Acid Reflux Drugs May Increase Risk of Allergies

As time passes by, new challenges emerge for health professionals. To cope with them, there are trials and studies for potential treatments and drugs. So far, advancements in research on drugs have made curing different diseases successfully. However, there are also side effects of medicines.

Antibiotics and medications did not exist it is in the form today until the late twentieth century. Thanks to the developments of these two, many of the health conditions are no longer ‘deadly’ now.

For instance, a disease such as smallpox was once considered incurable. Today, it does not even come in the top twenty most deadly health conditions. Instead, researchers are more focused on global pandemics such as obesity, type 2 diabetes, and heart disease.

In the midst of forming drugs, many forget that too much of anything is bad. The principle also applies to medication. There are not many medicines that come with no side effects at all. In fact, they change from time to time in accordance with the latest research.

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There are many times when some medicines are seen to cause more harm than good. Therefore, it is important to know about the side effects of medicines. New research on this matter reveals another possible negative impact of some well-known drugs.

More specifically, the researchers from the Medical University of Vienna highlight the contribution of stomach acid drugs in allergies. Erika Jensen-Jarolim was the leading researcher of the study. Its findings appear in the journal Nature Communications.

Read the study here.

What Was the Research Method?

The drugs prescribed to people suffering from stomach acid issues are proton pump inhibitors. According to the statistics, around fifteen million people suffer from stomach issues in the United States.

People who typically have issues like gastrointestinal reflux take these medications on a daily basis. The problem occurs when the acid in the stomach goes up the esophagus with the food. This leads to discomfort and burning sensation which may last for a long time.

The intensity of the burning may vary from person to person. In severe cases, taking proton pump inhibitors is fundamental. These medicines work by affecting the production of stomach acids.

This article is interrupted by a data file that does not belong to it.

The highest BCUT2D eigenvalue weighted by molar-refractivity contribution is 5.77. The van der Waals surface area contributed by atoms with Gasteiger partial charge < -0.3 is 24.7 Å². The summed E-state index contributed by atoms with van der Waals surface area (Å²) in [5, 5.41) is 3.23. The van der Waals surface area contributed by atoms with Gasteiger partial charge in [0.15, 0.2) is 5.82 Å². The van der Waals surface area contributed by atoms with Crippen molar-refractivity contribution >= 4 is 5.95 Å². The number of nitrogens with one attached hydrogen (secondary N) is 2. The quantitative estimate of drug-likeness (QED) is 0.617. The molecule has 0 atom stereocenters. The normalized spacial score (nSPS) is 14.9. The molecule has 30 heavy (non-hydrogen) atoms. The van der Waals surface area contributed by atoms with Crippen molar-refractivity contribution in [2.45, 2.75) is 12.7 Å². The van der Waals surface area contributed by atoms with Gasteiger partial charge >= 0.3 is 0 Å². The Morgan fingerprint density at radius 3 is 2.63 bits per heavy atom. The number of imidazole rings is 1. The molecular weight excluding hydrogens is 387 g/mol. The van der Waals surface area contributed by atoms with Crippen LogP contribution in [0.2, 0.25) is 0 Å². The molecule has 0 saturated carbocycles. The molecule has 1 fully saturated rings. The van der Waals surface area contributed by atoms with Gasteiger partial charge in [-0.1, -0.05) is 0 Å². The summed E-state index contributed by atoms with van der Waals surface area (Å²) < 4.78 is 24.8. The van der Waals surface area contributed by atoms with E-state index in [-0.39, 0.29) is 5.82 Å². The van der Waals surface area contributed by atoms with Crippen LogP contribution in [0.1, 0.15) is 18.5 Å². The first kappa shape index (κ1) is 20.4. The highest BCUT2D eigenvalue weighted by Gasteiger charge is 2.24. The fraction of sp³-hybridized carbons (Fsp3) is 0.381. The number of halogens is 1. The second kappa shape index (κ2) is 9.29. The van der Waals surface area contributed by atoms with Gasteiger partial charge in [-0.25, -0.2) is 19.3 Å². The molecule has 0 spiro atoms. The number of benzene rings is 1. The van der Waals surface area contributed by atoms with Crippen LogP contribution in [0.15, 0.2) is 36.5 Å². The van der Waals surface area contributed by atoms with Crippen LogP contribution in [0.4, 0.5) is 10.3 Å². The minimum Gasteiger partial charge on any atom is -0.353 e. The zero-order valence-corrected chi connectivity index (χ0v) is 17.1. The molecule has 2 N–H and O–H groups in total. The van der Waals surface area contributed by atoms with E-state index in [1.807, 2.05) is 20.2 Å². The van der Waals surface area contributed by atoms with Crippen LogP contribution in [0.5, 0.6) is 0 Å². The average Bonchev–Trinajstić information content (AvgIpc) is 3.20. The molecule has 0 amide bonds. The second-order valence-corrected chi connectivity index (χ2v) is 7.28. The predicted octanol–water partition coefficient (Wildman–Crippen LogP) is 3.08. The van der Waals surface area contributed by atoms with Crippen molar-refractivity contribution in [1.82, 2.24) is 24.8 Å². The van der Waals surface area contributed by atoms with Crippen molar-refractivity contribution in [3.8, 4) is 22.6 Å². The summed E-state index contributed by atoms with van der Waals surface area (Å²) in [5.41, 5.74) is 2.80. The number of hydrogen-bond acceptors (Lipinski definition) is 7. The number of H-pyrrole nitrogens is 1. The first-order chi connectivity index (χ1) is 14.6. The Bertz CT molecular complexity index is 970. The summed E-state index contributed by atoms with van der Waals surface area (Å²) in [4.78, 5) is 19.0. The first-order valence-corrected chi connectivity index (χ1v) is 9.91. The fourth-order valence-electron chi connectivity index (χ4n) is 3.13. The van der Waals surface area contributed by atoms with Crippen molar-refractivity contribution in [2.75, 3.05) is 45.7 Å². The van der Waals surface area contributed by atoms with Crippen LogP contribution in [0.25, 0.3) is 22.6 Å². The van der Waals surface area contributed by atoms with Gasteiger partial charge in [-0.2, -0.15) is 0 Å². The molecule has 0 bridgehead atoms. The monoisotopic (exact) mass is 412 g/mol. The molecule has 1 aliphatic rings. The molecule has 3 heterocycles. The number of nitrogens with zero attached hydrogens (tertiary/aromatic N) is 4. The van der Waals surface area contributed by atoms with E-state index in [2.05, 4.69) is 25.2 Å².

Researchers in the news study state that these acids are required for breaking down the food. Without it, a person cannot get the essential nutrients. In addition, the acids present in the stomach are also responsible for keeping bacteria and other microbes out.

A reduction in the production of this acid can mean there is a higher risk of infections and possibly, allergies. For looking at this relationship, the researchers looked at data from around 8.2 million people. The main source of this data was insurance health records.

What Were the Findings?

After obtaining and analyzing the data, the researchers looked at the prescription of both anti-allergy and stomach acid drugs. It was found that a number of latter was higher than the former.

It also showed that people using proton protein inhibitors were likely to have worsened allergies. Senior researchers Erika Jensen-Jarolim suggests that no one should take this medication for a long time.

The side effects of medicines can cause harm in both the present and in the longer run. This may specifically apply to drugs that interfere with the body’s defense mechanisms. However, the findings can only be confirmed with further investigation.

Areeba Hussain

Areeba is an independent medical and healthcare writer. For the last three years, she is writing for Tophealthjournal. Her prime areas of interest are diseases, medicine, treatments, and alternative therapies. Twitter @Areeba94789300

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